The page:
Executive Education

What is a High-Performance Organisation?

Recent research provides new insights on High-Performance Organisations and how these can be applied. Not surprisingly, the research confirms that psychology and culture are the most important drivers and both have to be properly managed to drive long-term, sustainable success and performance.

Culture, Psychology and Performance

New research has found that the key to high-performance and growth is to be found in the psychology & culture of an organisation rather than in the mechanics. So the important work is in shifting the mindsets, emotional states and behaviours to a psychology that will create and deliver performance. However, most businesses focus the vast majority of their energy, attention and resources on the mechanics. The collective psychologies of your people is, of course, the culture.

Culture, like brand, is misunderstood and often discounted as a touchy-feely component of business that belongs to HR. It is not intangible or fluffy, it is not a vibe or the office décor. It is one of the most important drivers that has to be set or adjusted to drive long-term, sustainable success and performance. It is not good enough just to have an amazing product and a healthy bank balance. Long-term success is dependent on a culture that is nurtured and alive. Culture is the environment in which your strategy and your brand thrives or dies a slow death.

Think about it like a habitat for success. It has to be deliberately designed and genuinely nurtured by everyone from the CEO down. Ignoring the health of your culture is like letting aquarium water get dirty. That is why it is so important to focus and work on culture. But it is an area that is often neglected or poorly managed.

According to 84% of more than 2,200 global participants in the 2013 Culture and Change Management Survey by Booz & Company, culture is critically important to business success. However, there is a clear disparity between the way companies view culture and the way they treat it. Less than half of the participants saw their companies effectively managing culture, and more than half said a major cultural overhaul was needed. Interestingly, 60% of C-suite executives see culture as a bigger success factor than either strategy or operating models.

In his latest book The Culture Cycle, Professor James L. Heskett of Harvard Business School concludes that effective culture can account for 20-30% of the differential in corporate performance when compared with “culturally unremarkable” competitors. Even more remarkable were the findings of Kotter and Heskett’s landmark study. It documented results for 207 large U.S. companies in 22 different industries over an eleven-year period. They reported that companies that managed their cultures well saw revenue increases of 682% versus 166% for the companies that did not manage their cultures well – stock price increases of 901% versus 74% – and net income increases of 756% versus 1%. These results are staggering and highlight the impact of culture on performance and the bottom-line.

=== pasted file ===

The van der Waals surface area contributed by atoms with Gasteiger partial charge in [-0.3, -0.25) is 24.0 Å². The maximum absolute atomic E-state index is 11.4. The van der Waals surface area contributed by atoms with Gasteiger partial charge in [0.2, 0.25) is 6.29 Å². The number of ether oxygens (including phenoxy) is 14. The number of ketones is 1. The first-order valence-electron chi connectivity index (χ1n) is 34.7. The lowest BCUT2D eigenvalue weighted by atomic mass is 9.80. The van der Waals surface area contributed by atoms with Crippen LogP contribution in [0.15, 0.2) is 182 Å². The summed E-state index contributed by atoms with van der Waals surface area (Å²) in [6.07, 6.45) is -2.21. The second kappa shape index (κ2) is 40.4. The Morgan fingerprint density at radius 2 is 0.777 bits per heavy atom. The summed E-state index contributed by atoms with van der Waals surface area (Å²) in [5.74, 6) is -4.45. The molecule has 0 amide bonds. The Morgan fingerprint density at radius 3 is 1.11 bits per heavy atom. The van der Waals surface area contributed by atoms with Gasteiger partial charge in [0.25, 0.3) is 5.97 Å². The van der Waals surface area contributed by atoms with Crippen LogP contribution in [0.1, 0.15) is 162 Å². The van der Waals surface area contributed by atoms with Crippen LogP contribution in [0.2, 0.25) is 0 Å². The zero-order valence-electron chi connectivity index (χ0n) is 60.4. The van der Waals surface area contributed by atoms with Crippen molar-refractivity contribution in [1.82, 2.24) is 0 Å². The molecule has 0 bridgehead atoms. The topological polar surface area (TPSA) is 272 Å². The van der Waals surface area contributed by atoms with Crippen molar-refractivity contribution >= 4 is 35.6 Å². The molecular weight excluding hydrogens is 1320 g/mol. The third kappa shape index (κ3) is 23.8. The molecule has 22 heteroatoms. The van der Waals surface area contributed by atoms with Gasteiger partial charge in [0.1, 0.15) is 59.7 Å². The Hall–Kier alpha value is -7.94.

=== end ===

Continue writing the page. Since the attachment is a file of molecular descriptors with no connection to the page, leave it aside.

Kotter and Heskett found that strong corporate cultures facilitate adaptation to a changing world, highly value employees, customers, and owners and encourage leadership from everyone in the firm. So, if customers need change, a firm’s culture essentially forces people to change their practices to meet the new needs. And anyone, not just a few people, is empowered to do just that.

Success Factors

According to a five year study by the HPO Center in Netherlands that reviewed 290 academic and management publications and gathered data from 2,500 organisations in 50 countries, High-Performance Organisations share 35 characteristics which always appear in five groups.

They found a clear correlation between how well an organisation scores on these high-performance factors and its financial performance. Revenue growth was increased by an average of 10%, profitability increased by 26%, and Total Shareholder Return by 23% in High-Performance Organisations compared with non-High-Performance Organisations.

Other non-financial performance was also better in the High-Performance Organisations including higher customer satisfaction, customer loyalty, employee loyalty, and quality of products and services than their less able counterparts.

These positive correlations were found in every industry, sector and country in the world. In short, it pays to be a High-Performance Organisation.

Management Quality

The first and foremost factor which determines whether an organisation becomes and stays a High- Performance Organisation was identified as the quality of leadership and management of the organisation.

In a High-Performance Organisation, leadership maintains trust relationships with people on all organisational levels by valuing employees’ loyalty, showing people respect, creating and maintaining individual relationships with employees, encouraging belief and trust in others, and treating people fairly.

Managers of a High-Performance Organisation live with integrity and are a role model by being honest and sincere, showing commitment, enthusiasm and respect, having a strong set of ethics and standards, being credible and consistent, maintaining a sense of vulnerability and by not being self-complacent.

They apply decisive, action-focused decision-making by avoiding over-analysis. At the same time they foster action-taking by others.

High-Performance Organisation leadership coaches and facilitates employees to achieve better results by being supportive, helping them, protecting them from outside interference, and by being available.